When a pendulum swings it pauses at either end and quickly passes through the middle. August is the middle. Things are changing quickly. We have gone from some of the hottest summer days on record to days of giant swings between the high and low temperatures. That part of our weather is actually good for grapes and wine. Not so good were a few days of suffocating smoke that might affect the wine.
Rachel Carson’s book Silent Spring was published in 1962 warning of mankind’s impact on the natural world. 66 years later this last month has me wondering once again if we have not permanently impacted wildlife. After spending parts of many days putting up bird nets over the grapes, virtually no birds showed up, just a flock of robins apparently looking for bugs in the new mulch. I’m hoping that it is only a temporary aberration because of smoke but smoke has become the norm in the past few years. I also worry about wasps and yellow jackets this time of year. They were going strong all summer but now seem to have faded away.
At least the crickets are persistent, maybe too persistent. They set up a steady drone in the evening with a pulse of solo artists nearby. We have a frog somewhere behind the refrigerator that pipes up around dinner time. The crops are doing well, I dried a couple gallons of
cherries and apricots. Cheryl froze, strawberries, raspberries, peaches and blueberries. We picked a good supply of huckleberries.
With the fruit there is also fresh corn and the combination makes for our favorite breakfast: corn fritters and fruit. The recipe is simple. One ear of corn kernels, one egg and several teaspoons of flour. Mix them all together and fry. Flip after a minute or so and in another minute you should have a fritter nicely browned on each side, ready for butter, maple syrup and fresh fruit. Multiply the ingredients to suit your appetite. Serve with a white desert wine. (Just kidding about the wine).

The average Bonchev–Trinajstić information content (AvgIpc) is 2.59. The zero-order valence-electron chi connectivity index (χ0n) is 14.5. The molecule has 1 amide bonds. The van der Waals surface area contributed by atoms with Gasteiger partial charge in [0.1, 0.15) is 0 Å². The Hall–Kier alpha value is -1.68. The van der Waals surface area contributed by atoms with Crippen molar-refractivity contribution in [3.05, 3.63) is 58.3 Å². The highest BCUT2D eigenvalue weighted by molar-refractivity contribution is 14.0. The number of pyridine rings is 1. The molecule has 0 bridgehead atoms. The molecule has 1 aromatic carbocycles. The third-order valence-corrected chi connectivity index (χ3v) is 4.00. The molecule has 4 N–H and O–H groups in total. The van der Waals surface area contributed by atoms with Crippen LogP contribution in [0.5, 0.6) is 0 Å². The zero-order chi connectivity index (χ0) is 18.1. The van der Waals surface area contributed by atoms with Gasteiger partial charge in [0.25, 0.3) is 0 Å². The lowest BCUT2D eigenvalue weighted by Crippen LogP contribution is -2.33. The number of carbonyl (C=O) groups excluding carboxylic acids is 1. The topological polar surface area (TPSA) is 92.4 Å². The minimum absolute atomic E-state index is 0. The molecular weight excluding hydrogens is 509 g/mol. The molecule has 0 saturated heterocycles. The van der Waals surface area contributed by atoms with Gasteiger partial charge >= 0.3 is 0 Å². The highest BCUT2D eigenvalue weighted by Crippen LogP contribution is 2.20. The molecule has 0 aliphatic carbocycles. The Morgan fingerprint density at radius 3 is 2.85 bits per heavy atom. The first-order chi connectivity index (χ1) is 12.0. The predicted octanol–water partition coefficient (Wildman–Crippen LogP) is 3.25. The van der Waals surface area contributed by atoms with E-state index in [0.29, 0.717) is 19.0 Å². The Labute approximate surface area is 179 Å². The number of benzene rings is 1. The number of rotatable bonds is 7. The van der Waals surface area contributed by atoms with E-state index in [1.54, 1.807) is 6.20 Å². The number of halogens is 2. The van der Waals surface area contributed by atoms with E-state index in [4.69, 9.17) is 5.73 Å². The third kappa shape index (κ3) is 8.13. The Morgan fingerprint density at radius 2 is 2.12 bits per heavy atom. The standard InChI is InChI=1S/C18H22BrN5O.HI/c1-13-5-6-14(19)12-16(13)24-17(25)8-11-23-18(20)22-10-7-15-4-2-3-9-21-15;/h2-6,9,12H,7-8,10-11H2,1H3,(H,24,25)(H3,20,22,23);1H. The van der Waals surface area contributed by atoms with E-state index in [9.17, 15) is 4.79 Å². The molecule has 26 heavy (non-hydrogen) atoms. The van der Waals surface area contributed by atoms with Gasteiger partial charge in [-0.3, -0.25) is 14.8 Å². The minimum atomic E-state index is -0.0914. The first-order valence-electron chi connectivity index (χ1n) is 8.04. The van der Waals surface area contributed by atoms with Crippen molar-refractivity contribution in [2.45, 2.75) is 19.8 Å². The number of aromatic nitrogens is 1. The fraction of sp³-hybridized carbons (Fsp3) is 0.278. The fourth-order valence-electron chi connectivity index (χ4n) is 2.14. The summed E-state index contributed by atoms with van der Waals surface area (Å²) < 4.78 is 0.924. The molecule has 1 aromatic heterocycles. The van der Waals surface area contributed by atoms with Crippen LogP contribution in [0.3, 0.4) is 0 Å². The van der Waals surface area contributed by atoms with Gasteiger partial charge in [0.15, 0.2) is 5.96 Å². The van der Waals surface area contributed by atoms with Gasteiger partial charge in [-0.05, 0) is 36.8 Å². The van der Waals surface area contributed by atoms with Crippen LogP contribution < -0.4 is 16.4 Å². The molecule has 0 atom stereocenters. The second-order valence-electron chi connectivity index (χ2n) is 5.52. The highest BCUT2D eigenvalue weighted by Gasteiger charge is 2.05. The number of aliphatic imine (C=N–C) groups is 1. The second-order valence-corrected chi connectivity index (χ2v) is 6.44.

But speaking of white wine, August was a great month for filling out our white wine selections. The Muscat has a surprising hint of citrus and was great with Copper River salmon last week. For the first time ever we have some extra Gewürztraminer to sell with it’s unique fresh flavor. Siegerrebe, a crisp semi-sweet white wine, has been popular all summer. A new addition is elderberry wine which many people have heard of and some rave about. We are almost out of the limited release of Riesling for 2016, a wine I am very proud of, refreshing but not too sweet or tart. And finally, Caramel(ized) Apple Wine that seems perfect for Fall.
The beginning of August brought us drought and record-breaking heat with at least a couple of days reaching 104. We could work outside in the morning or evening, but inside our underground house or straw bale office were the best places to beat the heat. Heat became the least of our problems on August 11th, when a fire broke out across the lake from us and 10 miles to the north, said to be caused by a tree blowing over in 40 mph winds and hitting a power line. The “Boyds Fire” was really mostly near Barney’s Junction, Noisy Waters and Nancy Creek, not Boyds. But apparently we cartographers are the only ones fussy about names. Over the next couple of weeks it grew to nearly 5000 acres.
The morning of the 12th we drove to the newly opened hardware store in Kettle Falls and bought a box of N95 breathing masks. Then we drove out to St Paul’s Mission to look at the fire burning on the other side of the lake. Several homes burned, some owned by people we know. Many others lost power and had to evacuate, including our mailman. Ultimately it became a project fire with 400 firefighters. The whole town of Kettle Falls seemed to be a fire camp. We put icons for air quality on our phones and watched as it crept past unhealthy to very unhealthy and hazardous. We wore breathing masks for the limited time we spent outdoors and still keep sprinklers on around our buildings. When you can barely see across the street because of the smoke, you are always worried that there may be a new fire nearby that you just can’t see. Finally, two weeks later on August 26th it rained enough to wet the ground and clear the air.
The sun was a red ball in a gray sky at sunrise and sunset. Even the moon was red and the stars mostly disappeared. Now we are thankful for the crisp air and the blue sky. Signs reading “Firefighters Rule” have sprouted up everywhere, (along with all the political signs of course). Despite articles circulating about “smoke taint”, we have started to harvest grapes, and they taste great. The “tyranny of the harvest” has begun and we are glad to work outside again.